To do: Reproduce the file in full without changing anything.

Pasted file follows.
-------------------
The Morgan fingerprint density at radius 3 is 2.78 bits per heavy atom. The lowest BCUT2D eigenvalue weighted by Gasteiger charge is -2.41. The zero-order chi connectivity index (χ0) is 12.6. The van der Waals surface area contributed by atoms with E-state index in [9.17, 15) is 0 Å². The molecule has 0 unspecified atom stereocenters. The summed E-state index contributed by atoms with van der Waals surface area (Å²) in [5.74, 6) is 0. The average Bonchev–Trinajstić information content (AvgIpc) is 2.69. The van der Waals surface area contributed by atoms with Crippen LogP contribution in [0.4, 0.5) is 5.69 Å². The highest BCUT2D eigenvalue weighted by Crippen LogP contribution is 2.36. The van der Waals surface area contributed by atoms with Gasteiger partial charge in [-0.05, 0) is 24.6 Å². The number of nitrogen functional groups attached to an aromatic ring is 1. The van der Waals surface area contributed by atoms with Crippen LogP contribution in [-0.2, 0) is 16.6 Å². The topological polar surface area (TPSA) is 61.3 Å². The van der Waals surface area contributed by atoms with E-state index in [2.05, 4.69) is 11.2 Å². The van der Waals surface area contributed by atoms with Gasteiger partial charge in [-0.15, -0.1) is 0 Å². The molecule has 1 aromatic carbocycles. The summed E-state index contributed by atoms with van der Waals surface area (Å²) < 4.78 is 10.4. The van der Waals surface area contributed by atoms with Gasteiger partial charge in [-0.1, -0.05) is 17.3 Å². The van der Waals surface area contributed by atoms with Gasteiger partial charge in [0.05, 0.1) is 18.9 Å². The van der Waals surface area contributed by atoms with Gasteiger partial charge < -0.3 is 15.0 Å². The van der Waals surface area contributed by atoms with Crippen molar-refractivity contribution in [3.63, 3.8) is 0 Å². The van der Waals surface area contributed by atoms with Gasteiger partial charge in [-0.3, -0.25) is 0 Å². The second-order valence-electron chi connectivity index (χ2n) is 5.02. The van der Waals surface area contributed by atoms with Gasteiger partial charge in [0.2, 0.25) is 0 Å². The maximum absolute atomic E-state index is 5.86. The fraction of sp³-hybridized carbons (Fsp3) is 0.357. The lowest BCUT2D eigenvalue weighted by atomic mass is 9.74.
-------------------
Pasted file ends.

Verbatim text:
The Morgan fingerprint density at radius 3 is 2.78 bits per heavy atom. The lowest BCUT2D eigenvalue weighted by Gasteiger charge is -2.41. The zero-order chi connectivity index (χ0) is 12.6. The van der Waals surface area contributed by atoms with E-state index in [9.17, 15) is 0 Å². The molecule has 0 unspecified atom stereocenters. The summed E-state index contributed by atoms with van der Waals surface area (Å²) in [5.74, 6) is 0. The average Bonchev–Trinajstić information content (AvgIpc) is 2.69. The van der Waals surface area contributed by atoms with Crippen LogP contribution in [0.4, 0.5) is 5.69 Å². The highest BCUT2D eigenvalue weighted by Crippen LogP contribution is 2.36. The van der Waals surface area contributed by atoms with Gasteiger partial charge in [-0.05, 0) is 24.6 Å². The number of nitrogen functional groups attached to an aromatic ring is 1. The van der Waals surface area contributed by atoms with Crippen LogP contribution in [-0.2, 0) is 16.6 Å². The topological polar surface area (TPSA) is 61.3 Å². The van der Waals surface area contributed by atoms with E-state index in [2.05, 4.69) is 11.2 Å². The van der Waals surface area contributed by atoms with Gasteiger partial charge in [-0.15, -0.1) is 0 Å². The molecule has 1 aromatic carbocycles. The summed E-state index contributed by atoms with van der Waals surface area (Å²) < 4.78 is 10.4. The van der Waals surface area contributed by atoms with Gasteiger partial charge in [-0.1, -0.05) is 17.3 Å². The van der Waals surface area contributed by atoms with Gasteiger partial charge in [0.05, 0.1) is 18.9 Å². The van der Waals surface area contributed by atoms with Gasteiger partial charge < -0.3 is 15.0 Å². The van der Waals surface area contributed by atoms with Crippen molar-refractivity contribution in [3.63, 3.8) is 0 Å². The van der Waals surface area contributed by atoms with Gasteiger partial charge in [-0.3, -0.25) is 0 Å². The second-order valence-electron chi connectivity index (χ2n) is 5.02. The van der Waals surface area contributed by atoms with Gasteiger partial charge in [0.2, 0.25) is 0 Å². The maximum absolute atomic E-state index is 5.86. The fraction of sp³-hybridized carbons (Fsp3) is 0.357. The lowest BCUT2D eigenvalue weighted by atomic mass is 9.74.